How we test the best smart air conditioners
First thing's first: An air conditioner — smart or not — has to be able to cool down a room quickly and efficiently. To test a smart air conditioner, we set it up in a home or apartment and see how quickly it cools a room to a set temperature. Because we can't control for outside temperatures, this is a somewhat rough estimate, but gives us a good sense of how well it performs.
While it's cooling, you don't want to be annoyed by the noise it makes, so we also use a sound meter to determine how much noise a smart air conditioner puts out while it's at its max and minimum power. We've found that the newer models, which use inverter technology, tend to be quieter than older models that use compressor technology.
Speaking of which: We also take into account the Energy Efficiency Rating of a smart thermostat in our ratings. Here too, the inverter-style units are often much more efficient. That means you'll be spending less money on your cooling bill in the summer.
Because these are smart thermostats, we also take a look at their apps to see how easy they are to program and connect with other smart assistants, such as Alexa.
Last — but not least — we also look to see how easy an air conditioner is to install in a window. Because you'll be putting it in and taking it out each year, it should be easy to mount and remove.
What size air conditioner should you buy?
Above all else, you should base your buying decision on two things: BTUs and energy efficiency. Air conditioner "sizes" are determined by their BTU cooling capacity. You want a unit that's just powerful enough to cool your room or area. If you get an air conditioner that’s too large, it’ll chill the room before it’s able to remove the humidity, leaving you cold and clammy.
This chart from Energy Star shows how many BTUs you need in terms of room size; the organization also has a handy calculator on its site for calculating your room size.
Energy Star also lists other guidelines for determining the proper size for an air conditioner in your room. For example, if the room gets a lot of sun, you should increase the capacity of your choice of air conditioner by 10 percent; if the room is heavily shaded, decrease the capacity by 10 percent.
You also want to look for units with a high energy-to-efficiency ratio (EER) — that is, the amount of energy needed to cool a room. The higher the EER, the better. You should be able to find this information in the product listing or the packaging. You also want a unit with a good Energy Star rating, another indicator of energy efficiency.
|Room Size (square feet)||BTUs|
|100 to 150||5,000|
|150 to 250||6,000|
|250 to 300||7,000|
|300 to 350||8,000|
|350 to 400||9,000|
|400 to 450||10,000|
|450 to 550||12,000|
|550 to 700||14,000|
|700 to 1,000||18,000|
|1,000 to 1,200||20,000|
|1,200 to 1,400||23,000|
|1,400 to 1,500||24,000|
|1,500 to 2,000||30,000|
|2,000 to 2,500||34,000|
How much does a smart air conditioner cost?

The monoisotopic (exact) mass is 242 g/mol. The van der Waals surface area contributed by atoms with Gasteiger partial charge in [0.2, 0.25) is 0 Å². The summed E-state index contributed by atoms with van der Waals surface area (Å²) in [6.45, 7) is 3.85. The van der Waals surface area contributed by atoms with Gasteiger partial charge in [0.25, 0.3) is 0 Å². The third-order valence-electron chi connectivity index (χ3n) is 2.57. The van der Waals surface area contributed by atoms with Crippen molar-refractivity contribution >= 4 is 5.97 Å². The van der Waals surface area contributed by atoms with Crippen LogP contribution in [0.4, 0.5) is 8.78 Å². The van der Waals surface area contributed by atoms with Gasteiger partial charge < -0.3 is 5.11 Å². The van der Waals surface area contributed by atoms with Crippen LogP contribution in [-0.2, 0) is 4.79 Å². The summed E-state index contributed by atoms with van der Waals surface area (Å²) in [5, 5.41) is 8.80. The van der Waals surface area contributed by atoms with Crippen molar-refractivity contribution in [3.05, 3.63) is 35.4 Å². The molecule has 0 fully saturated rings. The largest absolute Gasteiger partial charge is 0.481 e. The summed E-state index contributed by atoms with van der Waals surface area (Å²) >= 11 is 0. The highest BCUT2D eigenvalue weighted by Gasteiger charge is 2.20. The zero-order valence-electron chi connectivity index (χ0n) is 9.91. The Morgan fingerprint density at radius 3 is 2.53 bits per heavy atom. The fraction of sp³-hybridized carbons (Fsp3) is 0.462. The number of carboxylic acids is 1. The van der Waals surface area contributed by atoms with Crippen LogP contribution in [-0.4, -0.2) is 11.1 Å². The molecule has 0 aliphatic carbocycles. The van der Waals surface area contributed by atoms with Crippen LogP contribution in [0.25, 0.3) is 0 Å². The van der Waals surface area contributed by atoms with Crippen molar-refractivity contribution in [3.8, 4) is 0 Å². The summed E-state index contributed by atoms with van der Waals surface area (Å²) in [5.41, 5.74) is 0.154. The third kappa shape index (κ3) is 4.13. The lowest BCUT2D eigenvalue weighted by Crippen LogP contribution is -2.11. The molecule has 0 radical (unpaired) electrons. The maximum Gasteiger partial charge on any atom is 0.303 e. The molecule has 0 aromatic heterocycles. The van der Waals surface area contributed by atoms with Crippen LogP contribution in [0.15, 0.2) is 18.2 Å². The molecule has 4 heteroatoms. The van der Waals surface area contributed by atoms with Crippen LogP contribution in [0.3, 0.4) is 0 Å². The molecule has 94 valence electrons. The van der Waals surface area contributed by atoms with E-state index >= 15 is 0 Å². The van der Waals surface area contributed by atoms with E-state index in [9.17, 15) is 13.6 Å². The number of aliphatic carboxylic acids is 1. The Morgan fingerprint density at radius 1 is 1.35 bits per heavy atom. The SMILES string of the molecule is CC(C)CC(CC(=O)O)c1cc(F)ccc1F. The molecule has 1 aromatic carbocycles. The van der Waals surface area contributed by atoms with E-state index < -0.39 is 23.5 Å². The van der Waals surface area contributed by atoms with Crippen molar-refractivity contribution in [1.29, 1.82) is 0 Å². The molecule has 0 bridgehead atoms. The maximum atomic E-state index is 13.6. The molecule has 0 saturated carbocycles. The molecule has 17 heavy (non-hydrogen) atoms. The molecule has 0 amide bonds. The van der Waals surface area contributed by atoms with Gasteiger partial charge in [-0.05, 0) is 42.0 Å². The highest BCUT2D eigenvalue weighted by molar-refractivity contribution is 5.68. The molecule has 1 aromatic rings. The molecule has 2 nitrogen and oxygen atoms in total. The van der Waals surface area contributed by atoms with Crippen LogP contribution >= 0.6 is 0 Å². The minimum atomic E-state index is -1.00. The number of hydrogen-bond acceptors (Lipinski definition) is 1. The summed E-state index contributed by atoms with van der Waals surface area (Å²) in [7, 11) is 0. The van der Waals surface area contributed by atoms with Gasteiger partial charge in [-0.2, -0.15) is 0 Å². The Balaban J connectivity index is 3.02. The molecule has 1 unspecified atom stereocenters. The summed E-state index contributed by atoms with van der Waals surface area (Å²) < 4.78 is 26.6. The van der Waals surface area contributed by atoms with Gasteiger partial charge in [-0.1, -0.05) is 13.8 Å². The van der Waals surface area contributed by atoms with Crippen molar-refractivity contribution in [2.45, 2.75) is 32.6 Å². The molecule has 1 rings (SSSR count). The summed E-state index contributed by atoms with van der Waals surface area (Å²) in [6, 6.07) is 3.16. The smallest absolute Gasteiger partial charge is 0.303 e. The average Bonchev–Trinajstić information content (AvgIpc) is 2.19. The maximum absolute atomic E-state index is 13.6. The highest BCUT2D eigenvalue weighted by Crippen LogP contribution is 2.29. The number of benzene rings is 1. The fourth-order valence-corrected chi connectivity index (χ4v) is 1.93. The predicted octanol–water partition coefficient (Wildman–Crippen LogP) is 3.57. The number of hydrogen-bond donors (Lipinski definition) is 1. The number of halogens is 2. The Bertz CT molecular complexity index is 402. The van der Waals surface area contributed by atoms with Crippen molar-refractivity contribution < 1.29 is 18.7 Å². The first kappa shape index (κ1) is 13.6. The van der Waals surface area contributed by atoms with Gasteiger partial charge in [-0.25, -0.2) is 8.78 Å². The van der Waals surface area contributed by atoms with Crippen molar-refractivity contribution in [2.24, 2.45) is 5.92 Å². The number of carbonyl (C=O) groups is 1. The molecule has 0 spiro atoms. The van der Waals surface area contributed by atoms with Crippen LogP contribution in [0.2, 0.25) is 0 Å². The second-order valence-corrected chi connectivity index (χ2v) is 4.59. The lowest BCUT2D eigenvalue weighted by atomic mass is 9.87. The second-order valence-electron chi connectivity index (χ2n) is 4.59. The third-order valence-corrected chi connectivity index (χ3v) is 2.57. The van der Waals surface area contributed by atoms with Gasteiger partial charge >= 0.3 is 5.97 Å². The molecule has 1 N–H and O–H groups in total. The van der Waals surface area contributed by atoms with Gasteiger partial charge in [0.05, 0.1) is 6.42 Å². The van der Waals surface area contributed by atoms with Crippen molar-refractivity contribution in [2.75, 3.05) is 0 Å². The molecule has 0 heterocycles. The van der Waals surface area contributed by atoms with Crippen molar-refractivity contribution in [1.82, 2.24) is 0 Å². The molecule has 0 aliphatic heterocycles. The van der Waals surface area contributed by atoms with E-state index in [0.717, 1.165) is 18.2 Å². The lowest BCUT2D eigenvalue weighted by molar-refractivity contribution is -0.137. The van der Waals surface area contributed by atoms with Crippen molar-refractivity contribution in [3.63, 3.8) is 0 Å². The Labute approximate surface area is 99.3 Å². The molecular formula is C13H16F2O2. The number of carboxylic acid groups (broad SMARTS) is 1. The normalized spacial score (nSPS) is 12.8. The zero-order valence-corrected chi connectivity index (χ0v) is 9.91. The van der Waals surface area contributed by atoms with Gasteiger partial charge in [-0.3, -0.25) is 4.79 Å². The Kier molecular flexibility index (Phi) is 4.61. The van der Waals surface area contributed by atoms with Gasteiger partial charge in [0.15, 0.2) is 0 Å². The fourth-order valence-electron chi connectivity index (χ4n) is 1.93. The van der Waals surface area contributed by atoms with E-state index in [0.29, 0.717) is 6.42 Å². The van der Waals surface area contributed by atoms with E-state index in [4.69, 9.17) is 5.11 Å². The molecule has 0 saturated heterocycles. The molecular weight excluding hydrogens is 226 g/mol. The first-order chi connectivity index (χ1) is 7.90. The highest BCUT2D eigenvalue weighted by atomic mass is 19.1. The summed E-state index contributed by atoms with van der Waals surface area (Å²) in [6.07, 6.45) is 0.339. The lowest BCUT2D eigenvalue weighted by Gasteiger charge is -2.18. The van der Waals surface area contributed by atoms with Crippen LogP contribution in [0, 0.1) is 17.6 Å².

Because they're relatively new smart air conditioners are a bit more expensive. For example, a smart Frigidaire 8,000 BTU AC costs $329 on Amazon, whereas a nonsmart 10,000 BTU Frigidaire model costs about $30 less. Still, the price difference is becoming narrower. That being said, it's not such a huge difference that you should toss out a perfectly good air conditioner just to get one that has some smarts.
Types of air conditioners
Apart from central AC systems — which you would control using a smart thermostat such as the Ecobee SmartThermostat — there are four types of air conditioners from which you can choose. Each has its benefits and trade-offs.
Portable air conditioners: These units are each about the size of a small suitcase and have large exhaust tubes that you must stick out a window. They're the easiest to install, but they are by far the least efficient type of air conditioner.
In-window air conditioners: Perhaps the most common type, these air conditioners simply slide into an open window. After portable units, they're the easiest to install, but they will block the lower part of your window and prevent you from opening that window. Also, you have to block the gaps on either side of the air conditioner to prevent hot air from entering and cold air from escaping.
In-wall air conditioners: Very similar to in-window units, these get inserted through an opening in your wall. They're generally more expensive than in-window units and may require professional installation — especially if you need to cut a hole in a wall of your house — but they won't take up valuable window space, and they allow less air leakage.
Ductless air conditioners: Also known as split air conditioners, these have an indoor section connected to an outdoor unit by a small pipe. While they're the most efficient of the different types listed here, they're also the most expensive to install; you'll need a professional. And the appearance of the indoor section can be polarizing.